When the Alberta Ombudsman began operations 50 years ago this week, the province and its government operated much differently than it does today.
Out of necessity, the Alberta Ombudsman’s approach to complaint handling has required adjustment. When first conceived, the Ombudsman was primarily seen as an agent who would help citizens negotiate their way through the maze of government services. The office explained how the bureaucracy worked, offered a non-partisan examination of the facts, and reviewed complaints with the goal of remedying unfairness. Through the Ombudsman’s intervention, many Albertans receive services and benefits they might otherwise be denied.
“This remains a primary goal of the Ombudsman,” according to Marianne Ryan who has recently been appointed as Alberta’s ninth Ombudsman. “However, the Ombudsman now takes a broader view of problems beyond the individual complaint, and works to improve how government services are delivered at the structural level.”
Over the past 50 years, the Ombudsman has driven systemic change by addressing not only the individual complainant’s issue, but by recommending changes to improve a public agency’s processes, helping improve government performance and avoid future complaints.
Examples of some systemic recommendations the Ombudsman has made are:
- Public authorities should always provide adequate reasons for a decision;
- All appeal panels, and quasi-judicial bodies, should protect the participation rights of complainants ensuring they have access to documents and policies that affect their case;
- Government departments should consistently apply their policies when reviewing benefit applications; and
- How a program makes decisions should always be clearly communicated to Albertans.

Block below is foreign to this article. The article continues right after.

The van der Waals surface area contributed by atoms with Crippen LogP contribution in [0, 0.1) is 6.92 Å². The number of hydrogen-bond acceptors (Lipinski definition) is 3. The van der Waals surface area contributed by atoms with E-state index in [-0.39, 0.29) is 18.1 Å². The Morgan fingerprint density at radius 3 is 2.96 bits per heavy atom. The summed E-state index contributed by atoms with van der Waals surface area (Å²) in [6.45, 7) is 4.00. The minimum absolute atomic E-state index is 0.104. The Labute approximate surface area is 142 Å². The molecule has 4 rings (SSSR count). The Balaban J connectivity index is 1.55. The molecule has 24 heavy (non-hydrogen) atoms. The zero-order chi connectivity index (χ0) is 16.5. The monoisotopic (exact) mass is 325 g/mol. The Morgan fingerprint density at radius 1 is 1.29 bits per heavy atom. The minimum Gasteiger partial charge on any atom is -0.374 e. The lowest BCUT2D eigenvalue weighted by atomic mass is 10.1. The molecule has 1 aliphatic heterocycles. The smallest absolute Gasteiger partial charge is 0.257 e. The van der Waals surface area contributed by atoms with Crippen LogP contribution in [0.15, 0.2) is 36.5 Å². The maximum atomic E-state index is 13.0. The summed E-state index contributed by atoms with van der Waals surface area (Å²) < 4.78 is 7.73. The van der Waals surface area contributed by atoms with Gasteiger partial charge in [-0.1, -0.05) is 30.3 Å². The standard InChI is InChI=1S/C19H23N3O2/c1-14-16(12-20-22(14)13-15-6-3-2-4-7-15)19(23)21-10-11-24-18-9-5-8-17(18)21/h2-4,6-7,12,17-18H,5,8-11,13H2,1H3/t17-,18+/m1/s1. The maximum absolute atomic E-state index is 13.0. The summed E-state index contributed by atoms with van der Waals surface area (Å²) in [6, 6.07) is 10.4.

The courts have been another agency of change. The Ombudsman has kept abreast of changing jurisprudence and developed a summary of fairness principles based on key legal decisions in the Administrative Fairness Guidebook.
On top of the evolution of the original mandate of the office, the Ombudsman has been assigned new responsibilities over the years. Perhaps the change with the most impact to date has been the responsibility to investigate the complaint handling processes of professional organizations including: accountants; veterinarians; foresters; and the majority of the health profession colleges and associations.
What is expected to be the greatest addition to the Ombudsman’s responsibilities is just on the horizon. Sometime in the next year the provincial government will assign the Ombudsman the task of investigating complaints about municipalities, which includes cities, towns, villages, counties, municipal districts and summer villages.
In spite of this evolution of the office over the past 50 years, the Ombudsman remains an effective tool to ensure fairness for Alberta citizens and to promote fair practices in the public service.